Meat and feeding grain to the food supply is rising due to the need to sustain the profitability of agribusiness. We can help by increasing the supply of meat; the tender flesh of the very young will better the diets of the poor and can be supplied at a low price and this will improve the ability to labour of the poorest by varying their diets. The flesh of the poor that are severely disabled and elderly and since their organs may be of limited transplant value would certainly serve as fertiliser to ensure an increase in grain production which should cut costs of fertilisers for agribusiness and will also be organically produced.
Since we know that the capitalist system provides full employment, we have no need of supplementing their demand for labour through the creation of state jobs. Clearly those that are unemployed are lazy and do not want to work at the going wages. If workers wanted more bargaining power in contract negotiations they would stop breeding.
Instead of encouraging cooperatives and alternative forms of production and consumption, we know that competition and the steady invisible hand of capitalism will provide for all who are willing to contribute their labour.
Instead of creating jobs by the state in sectors in which there is dire need like green manufacturing, transport, education, health care, child care, care for the elderly and infirm and building desperately needed social housing and where people receive long term training to do these jobs, have job protection and are paid union wages, why pay wages at all?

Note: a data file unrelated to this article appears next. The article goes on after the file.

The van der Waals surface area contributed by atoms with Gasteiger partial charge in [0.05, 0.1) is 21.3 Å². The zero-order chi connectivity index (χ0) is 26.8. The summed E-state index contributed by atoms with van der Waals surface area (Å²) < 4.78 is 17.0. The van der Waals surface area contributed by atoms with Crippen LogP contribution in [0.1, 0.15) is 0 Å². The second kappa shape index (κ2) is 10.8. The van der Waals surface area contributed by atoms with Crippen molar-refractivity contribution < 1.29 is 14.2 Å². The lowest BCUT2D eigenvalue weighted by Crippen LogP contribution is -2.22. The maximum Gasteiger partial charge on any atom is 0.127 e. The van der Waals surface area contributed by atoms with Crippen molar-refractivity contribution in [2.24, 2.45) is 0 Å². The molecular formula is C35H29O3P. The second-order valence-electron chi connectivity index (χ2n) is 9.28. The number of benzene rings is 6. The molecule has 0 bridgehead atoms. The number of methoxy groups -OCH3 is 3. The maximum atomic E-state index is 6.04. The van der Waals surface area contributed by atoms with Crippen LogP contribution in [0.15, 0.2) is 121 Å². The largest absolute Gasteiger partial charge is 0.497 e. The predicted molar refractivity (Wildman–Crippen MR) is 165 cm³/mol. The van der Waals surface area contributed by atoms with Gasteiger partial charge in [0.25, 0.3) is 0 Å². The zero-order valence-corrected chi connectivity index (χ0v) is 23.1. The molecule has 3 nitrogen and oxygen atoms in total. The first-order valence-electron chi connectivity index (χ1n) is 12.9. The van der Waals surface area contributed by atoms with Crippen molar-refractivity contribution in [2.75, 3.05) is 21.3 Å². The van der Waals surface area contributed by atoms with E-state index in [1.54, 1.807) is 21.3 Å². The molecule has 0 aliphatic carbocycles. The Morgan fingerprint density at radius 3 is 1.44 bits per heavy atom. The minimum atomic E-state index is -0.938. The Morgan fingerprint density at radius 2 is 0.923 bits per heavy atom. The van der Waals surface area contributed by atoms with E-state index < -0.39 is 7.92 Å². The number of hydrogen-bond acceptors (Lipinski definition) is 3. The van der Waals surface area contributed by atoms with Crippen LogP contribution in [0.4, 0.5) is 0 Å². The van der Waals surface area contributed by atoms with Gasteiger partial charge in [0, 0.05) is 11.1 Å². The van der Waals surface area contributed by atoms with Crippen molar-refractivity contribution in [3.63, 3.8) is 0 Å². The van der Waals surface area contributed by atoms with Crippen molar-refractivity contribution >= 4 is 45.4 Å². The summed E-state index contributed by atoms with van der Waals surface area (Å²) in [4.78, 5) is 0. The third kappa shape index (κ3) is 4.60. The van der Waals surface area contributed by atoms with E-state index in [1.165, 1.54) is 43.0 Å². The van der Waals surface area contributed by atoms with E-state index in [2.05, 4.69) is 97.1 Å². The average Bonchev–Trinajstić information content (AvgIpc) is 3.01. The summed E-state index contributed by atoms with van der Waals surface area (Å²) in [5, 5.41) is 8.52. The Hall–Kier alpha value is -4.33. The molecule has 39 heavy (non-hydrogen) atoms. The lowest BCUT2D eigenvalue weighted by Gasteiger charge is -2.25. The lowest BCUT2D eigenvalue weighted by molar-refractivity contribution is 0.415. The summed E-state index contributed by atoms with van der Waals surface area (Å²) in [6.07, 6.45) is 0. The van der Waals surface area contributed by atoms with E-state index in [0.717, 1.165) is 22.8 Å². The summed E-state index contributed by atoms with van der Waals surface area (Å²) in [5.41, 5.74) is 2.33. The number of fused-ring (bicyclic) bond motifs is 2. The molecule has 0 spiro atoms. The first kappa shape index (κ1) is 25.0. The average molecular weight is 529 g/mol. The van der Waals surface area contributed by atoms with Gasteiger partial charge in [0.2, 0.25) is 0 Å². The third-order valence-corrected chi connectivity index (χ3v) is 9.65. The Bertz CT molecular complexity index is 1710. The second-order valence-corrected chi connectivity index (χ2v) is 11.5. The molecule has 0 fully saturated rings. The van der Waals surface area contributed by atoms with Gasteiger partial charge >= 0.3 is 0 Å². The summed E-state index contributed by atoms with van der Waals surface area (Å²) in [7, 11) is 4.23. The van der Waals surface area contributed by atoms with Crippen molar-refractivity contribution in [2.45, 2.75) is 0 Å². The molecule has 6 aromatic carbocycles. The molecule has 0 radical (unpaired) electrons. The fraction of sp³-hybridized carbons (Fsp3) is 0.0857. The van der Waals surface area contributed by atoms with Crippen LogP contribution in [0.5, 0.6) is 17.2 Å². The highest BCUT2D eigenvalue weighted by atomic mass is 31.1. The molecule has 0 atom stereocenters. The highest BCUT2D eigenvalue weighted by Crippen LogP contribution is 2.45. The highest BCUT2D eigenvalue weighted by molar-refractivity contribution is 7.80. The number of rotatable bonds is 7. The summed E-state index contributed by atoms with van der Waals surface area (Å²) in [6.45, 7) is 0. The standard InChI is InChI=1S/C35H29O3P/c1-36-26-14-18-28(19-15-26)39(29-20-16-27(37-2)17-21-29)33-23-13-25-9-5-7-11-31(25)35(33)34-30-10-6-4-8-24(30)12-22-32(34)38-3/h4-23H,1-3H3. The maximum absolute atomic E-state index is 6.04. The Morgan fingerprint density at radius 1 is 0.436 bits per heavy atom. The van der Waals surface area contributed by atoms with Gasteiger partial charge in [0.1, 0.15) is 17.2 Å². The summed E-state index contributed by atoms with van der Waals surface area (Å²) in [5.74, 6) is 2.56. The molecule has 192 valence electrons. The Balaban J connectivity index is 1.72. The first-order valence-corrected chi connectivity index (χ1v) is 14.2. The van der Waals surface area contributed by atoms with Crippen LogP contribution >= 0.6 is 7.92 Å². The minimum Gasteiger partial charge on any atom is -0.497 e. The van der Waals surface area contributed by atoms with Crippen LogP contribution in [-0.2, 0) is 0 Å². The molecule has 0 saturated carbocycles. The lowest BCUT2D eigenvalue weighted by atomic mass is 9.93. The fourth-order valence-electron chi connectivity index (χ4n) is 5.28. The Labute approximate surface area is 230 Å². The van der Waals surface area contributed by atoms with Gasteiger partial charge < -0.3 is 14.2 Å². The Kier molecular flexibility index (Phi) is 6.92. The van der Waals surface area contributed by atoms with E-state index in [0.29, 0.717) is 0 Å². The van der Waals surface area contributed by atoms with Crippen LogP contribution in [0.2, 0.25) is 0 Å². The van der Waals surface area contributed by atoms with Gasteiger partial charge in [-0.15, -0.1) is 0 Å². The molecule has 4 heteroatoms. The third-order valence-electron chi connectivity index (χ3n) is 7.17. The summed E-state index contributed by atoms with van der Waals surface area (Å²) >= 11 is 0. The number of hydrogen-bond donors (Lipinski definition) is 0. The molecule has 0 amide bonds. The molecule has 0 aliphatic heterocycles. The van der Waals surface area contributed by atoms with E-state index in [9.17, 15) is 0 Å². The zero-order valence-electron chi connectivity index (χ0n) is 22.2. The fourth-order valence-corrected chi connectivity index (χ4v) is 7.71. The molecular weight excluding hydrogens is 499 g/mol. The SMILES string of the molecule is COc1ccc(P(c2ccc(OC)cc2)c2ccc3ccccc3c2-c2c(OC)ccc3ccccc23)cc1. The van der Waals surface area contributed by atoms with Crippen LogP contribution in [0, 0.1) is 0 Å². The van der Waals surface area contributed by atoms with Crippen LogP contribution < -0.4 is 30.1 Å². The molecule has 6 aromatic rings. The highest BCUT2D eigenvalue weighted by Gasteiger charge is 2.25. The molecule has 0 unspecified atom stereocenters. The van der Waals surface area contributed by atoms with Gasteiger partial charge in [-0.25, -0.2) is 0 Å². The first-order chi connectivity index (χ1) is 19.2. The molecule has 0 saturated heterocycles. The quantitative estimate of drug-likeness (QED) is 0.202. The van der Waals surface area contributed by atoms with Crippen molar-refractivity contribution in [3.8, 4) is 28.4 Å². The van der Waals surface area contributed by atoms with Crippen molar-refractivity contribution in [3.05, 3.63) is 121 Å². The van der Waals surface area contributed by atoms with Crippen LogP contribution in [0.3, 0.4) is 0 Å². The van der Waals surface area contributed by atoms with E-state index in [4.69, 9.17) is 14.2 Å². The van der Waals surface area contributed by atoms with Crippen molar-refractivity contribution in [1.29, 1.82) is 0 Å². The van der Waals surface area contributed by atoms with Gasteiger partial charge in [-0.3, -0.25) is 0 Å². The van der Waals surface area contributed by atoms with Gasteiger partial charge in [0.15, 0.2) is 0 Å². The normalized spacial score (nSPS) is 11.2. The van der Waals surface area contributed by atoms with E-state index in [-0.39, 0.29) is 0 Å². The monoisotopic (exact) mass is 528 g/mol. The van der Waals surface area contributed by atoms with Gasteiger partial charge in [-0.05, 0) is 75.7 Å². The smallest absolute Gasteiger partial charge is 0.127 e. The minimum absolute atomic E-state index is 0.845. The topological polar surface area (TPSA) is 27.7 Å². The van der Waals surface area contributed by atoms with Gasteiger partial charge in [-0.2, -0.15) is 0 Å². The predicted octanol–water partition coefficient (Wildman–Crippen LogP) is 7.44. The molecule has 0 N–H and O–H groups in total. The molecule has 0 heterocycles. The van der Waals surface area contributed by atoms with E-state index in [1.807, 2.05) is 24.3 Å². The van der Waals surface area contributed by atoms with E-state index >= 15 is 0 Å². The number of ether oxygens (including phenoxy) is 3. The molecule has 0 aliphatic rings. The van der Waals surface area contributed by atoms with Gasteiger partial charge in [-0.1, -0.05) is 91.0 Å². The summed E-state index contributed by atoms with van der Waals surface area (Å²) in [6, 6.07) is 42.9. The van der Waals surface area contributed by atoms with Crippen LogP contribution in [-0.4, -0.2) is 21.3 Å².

Instead of taxing wealth (land and stock portfolios for example), taxing all financial transactions, capital gains and corporations as well as introducing a more progressive income tax, why should we worry about the needs of the vast majority?
Instead of guaranteeing access to drinking water, health care, energy, heating and transport for all, we only need to cover those whose wealth deems them deserving of these luxuries. The wealthy have earned these things due to their greater intelligence, foresight in saving instead of consuming, and their obvious greater abilities than those without property. Redistribution of wealth will only impoverish all of the country as the poor cannot make good choices about managing their largesse.
Instead of ensuring income and services from cradle to grave, we can provide physical subsistence as long as people are able to give their labour. The wage is what the wage is, demanding a relationship to the costs of living only undermines profitability and we cannot do that in a period where certain sectors are facing declining profitability.
Instead of dumping the whole capitalist system where people’s needs are subsumed to profitability, where the planet is being destroyed in the name of profit and where people themselves become economically redundant, we should extend the system to the point where profitability is the only concern of governments as well as business and where voting is solely done by the propertied classes.
I beg you give my immodest proposal the consideration it deserves. To quote the inestimable Jonathan Swift whose own writing has provided the inspiration for this essay:
“I profess, in the sincerity of my heart, that I have not the least personal interest in endeavoring to promote this necessary work, having no other motive than the public good of my country, by advancing our trade, providing for infants, relieving the poor, and giving some pleasure to the rich.”
My deepest gratitude to
Bentham, Jeremy, (1796) “Essays on the Subject of the Poor Laws, Essay I and II,” in Writings on the Poor Laws, Volume I, pp. 3-65.
Swift, Jonathan (1729) “A Modest Proposal For Preventing The Children of Poor People in Ireland From Being A burden to Their Parents or Country, and For Making Them Beneficial to The Public.” (http://art-bin.com/art/omodest.html)
and the ConDem government without whom this essay would be sincerely unnecessary …